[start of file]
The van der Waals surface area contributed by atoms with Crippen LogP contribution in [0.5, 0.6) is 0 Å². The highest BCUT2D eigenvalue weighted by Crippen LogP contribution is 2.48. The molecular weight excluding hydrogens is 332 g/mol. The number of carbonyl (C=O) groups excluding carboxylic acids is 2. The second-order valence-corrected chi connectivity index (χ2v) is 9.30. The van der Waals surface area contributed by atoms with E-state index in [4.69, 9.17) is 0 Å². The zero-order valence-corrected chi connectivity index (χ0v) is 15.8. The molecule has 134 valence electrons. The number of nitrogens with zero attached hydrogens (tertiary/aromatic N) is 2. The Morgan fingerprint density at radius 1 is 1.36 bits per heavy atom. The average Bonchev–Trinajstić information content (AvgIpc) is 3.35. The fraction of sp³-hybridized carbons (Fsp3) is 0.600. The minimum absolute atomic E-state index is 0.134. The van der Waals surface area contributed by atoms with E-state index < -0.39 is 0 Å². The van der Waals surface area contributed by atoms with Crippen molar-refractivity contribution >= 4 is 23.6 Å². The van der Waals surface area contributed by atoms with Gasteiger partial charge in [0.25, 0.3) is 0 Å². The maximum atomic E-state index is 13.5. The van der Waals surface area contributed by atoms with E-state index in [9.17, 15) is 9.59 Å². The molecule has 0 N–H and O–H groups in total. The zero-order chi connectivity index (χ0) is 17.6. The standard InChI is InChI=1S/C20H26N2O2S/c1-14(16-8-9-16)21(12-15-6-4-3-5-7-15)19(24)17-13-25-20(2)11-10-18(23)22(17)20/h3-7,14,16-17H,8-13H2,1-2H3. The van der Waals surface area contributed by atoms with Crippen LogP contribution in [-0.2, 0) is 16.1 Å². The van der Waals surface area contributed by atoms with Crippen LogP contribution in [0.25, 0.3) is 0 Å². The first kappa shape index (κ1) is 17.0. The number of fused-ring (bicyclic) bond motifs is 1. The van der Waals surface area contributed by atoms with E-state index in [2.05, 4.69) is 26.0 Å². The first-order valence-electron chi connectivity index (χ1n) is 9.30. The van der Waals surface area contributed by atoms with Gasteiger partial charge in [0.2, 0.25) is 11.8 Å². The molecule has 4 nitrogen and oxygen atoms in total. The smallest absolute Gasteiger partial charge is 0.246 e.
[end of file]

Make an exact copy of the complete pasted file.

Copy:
The van der Waals surface area contributed by atoms with Crippen LogP contribution in [0.5, 0.6) is 0 Å². The highest BCUT2D eigenvalue weighted by Crippen LogP contribution is 2.48. The molecular weight excluding hydrogens is 332 g/mol. The number of carbonyl (C=O) groups excluding carboxylic acids is 2. The second-order valence-corrected chi connectivity index (χ2v) is 9.30. The van der Waals surface area contributed by atoms with E-state index in [4.69, 9.17) is 0 Å². The zero-order valence-corrected chi connectivity index (χ0v) is 15.8. The molecule has 134 valence electrons. The number of nitrogens with zero attached hydrogens (tertiary/aromatic N) is 2. The Morgan fingerprint density at radius 1 is 1.36 bits per heavy atom. The average Bonchev–Trinajstić information content (AvgIpc) is 3.35. The fraction of sp³-hybridized carbons (Fsp3) is 0.600. The minimum absolute atomic E-state index is 0.134. The van der Waals surface area contributed by atoms with E-state index < -0.39 is 0 Å². The van der Waals surface area contributed by atoms with Crippen molar-refractivity contribution >= 4 is 23.6 Å². The van der Waals surface area contributed by atoms with Gasteiger partial charge in [0.25, 0.3) is 0 Å². The maximum atomic E-state index is 13.5. The van der Waals surface area contributed by atoms with E-state index in [9.17, 15) is 9.59 Å². The molecule has 0 N–H and O–H groups in total. The zero-order chi connectivity index (χ0) is 17.6. The standard InChI is InChI=1S/C20H26N2O2S/c1-14(16-8-9-16)21(12-15-6-4-3-5-7-15)19(24)17-13-25-20(2)11-10-18(23)22(17)20/h3-7,14,16-17H,8-13H2,1-2H3. The van der Waals surface area contributed by atoms with Crippen LogP contribution in [-0.2, 0) is 16.1 Å². The van der Waals surface area contributed by atoms with Crippen LogP contribution in [0.25, 0.3) is 0 Å². The first kappa shape index (κ1) is 17.0. The number of fused-ring (bicyclic) bond motifs is 1. The van der Waals surface area contributed by atoms with E-state index in [2.05, 4.69) is 26.0 Å². The first-order valence-electron chi connectivity index (χ1n) is 9.30. The van der Waals surface area contributed by atoms with Gasteiger partial charge in [0.2, 0.25) is 11.8 Å². The molecule has 4 nitrogen and oxygen atoms in total. The smallest absolute Gasteiger partial charge is 0.246 e.